Fragrantica says that the top notes are aldehydes, orange, green leaves and bergamot; middle notes are cyclamen, lilac, jasmine, lily-of-the-valley and rose; base notes are sandalwood and musk. I do smell the aldehydes but not heavily so; definitely the green, green leaves; a light citrusy touch that may be notes of both orange and bergamot and then — LILY OF THE VALLEY! And yes, I meant to put that in all caps, because it just jumps right out at you. I happen to like it very much, especially as it is a very green lily of the valley and it really does smell amazingly like the actual flower. Sad to say, it quickly fades. I find I am left with a faint hint of leafy musk and that’s about it. But oh, that initial blast! It is so, so appealing.
Now Smell This found a wonderful quote about Muguet des Bois by the legendary Edmond Roudnitska, creator of Diorissimo:
I remembered that Coty had a lily that was called Muguet des Bois. No better lily note was ever made. It pushed the green note of the flower. As a lily note, it was magnificent. It was much better than the one I had made myself. I wondered how they had managed to create such a masterpiece in the Thirties, with so little means.
He went on to call it “unwearable” but it’s not clear why. He also said it wasn’t successful, but that is contradicted by the sheer volume of related products sold now on eBay! Gift sets, talcum, parfum, eau de toilette, many gorgeous ads over decades — it sure looks as if it was successful. Many of the most beautiful ads were illustrations by an in-house artist who signed his work “Eric”.
One of the three most legendary lily of the valley fragrances is Muguet du Bonheur, by the French perfume house of Caron, the others being Dior’s Diorissimo and Coty’s Muguet des Bois. This spring, I bought a small bottle of vintage Muguet du Bonheur, mostly to try a muguet I didn’t know, but also because I fell in love with the special edition Galuchat bottle it came in!
Muguet du Bonheur is the green bottle in the center. And it is even more charming in real life: the outer skin of the bottle is textured, the weight of the bottle is very pleasing in the hand, the cap and little charm are just as pretty as they look in this picture.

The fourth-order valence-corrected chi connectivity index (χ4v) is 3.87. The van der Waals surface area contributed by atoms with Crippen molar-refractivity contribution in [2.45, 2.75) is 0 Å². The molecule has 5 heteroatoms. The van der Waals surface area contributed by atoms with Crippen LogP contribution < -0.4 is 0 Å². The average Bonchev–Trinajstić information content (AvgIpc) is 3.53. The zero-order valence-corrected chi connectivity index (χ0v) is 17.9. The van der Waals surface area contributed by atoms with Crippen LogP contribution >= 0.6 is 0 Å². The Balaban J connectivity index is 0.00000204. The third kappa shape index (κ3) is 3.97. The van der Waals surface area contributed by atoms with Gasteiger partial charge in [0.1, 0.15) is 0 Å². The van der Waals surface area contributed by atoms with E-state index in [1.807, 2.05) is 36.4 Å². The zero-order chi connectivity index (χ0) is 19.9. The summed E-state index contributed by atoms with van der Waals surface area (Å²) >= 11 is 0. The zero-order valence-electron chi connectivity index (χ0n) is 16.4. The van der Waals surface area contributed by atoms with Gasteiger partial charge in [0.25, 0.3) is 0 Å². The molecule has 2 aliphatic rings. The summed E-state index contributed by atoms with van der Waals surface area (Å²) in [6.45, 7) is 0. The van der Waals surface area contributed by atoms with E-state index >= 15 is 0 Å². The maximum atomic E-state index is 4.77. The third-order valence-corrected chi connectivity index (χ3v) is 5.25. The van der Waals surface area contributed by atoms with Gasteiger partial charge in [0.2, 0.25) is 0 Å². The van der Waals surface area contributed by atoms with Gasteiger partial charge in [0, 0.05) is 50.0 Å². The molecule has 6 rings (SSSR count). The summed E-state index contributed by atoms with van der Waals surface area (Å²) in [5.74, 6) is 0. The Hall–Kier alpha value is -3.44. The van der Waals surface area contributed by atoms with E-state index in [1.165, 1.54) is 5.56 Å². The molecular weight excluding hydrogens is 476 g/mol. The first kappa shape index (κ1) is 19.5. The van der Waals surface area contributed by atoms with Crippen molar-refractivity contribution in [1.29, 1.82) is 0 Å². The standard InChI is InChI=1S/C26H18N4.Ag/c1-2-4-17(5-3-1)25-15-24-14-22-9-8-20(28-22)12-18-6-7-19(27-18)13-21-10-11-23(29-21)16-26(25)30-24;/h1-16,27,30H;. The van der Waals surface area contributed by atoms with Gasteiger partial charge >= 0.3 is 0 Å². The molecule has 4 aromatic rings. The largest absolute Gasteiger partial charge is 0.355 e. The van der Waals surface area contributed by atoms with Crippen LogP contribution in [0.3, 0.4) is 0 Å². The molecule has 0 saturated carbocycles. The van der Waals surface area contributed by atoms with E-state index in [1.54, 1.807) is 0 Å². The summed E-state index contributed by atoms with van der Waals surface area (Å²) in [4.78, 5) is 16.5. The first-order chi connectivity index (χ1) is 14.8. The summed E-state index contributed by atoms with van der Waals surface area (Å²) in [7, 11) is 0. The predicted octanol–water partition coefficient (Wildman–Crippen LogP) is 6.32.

So, back to the actual scent! As I’ve been on this learning journey, I keep reading blog posts and reviews where people write that it took them several times to “figure out” a specific perfume. And I had no idea what they were talking about. But now, with my first and only vintage Caron, I think I do. Continue reading
I discovered Jo Malone’s fragrances last summer, in the Heathrow Airport where there is a boutique. Unfortunately, I was there in a wheelchair, on my way home from London where I had fallen and broken my shoulder! So my kind husband took me to Jo Malone to pick out a bottle of perfume. The one I picked that day was Red Roses, as I had been visiting rose gardens during our trip. But I also tried last year’s limited edition Lily of the Valley and Ivy, part of the “Rock the Ages” series and I liked it so much that I later bought a bottle.
According to Fragrantica:
The aim of the collection was to depict different periods of British history through the inspiration of drama, atmosphere and characters of each of the periods. The collection contains the following scents: Tudor Rose & Amber, Lily of the Valley & Ivy, Geranium & Verbena, Pomegranate Noir (reissued) and Birch & Black Pepper.
Lily of the Valley & Ivy is inspired by the Georgian era of pastel tenderness, green landscapes, gardens and ivy-covered fences. The fragrance opens with green ivy, pink grapefruit and sparkling black currant, with delicate floral heart of lily-of-the-valley and narcissus and the base of beeswax, amber wood and white musk.
It is a very beautiful fragrance. Continue reading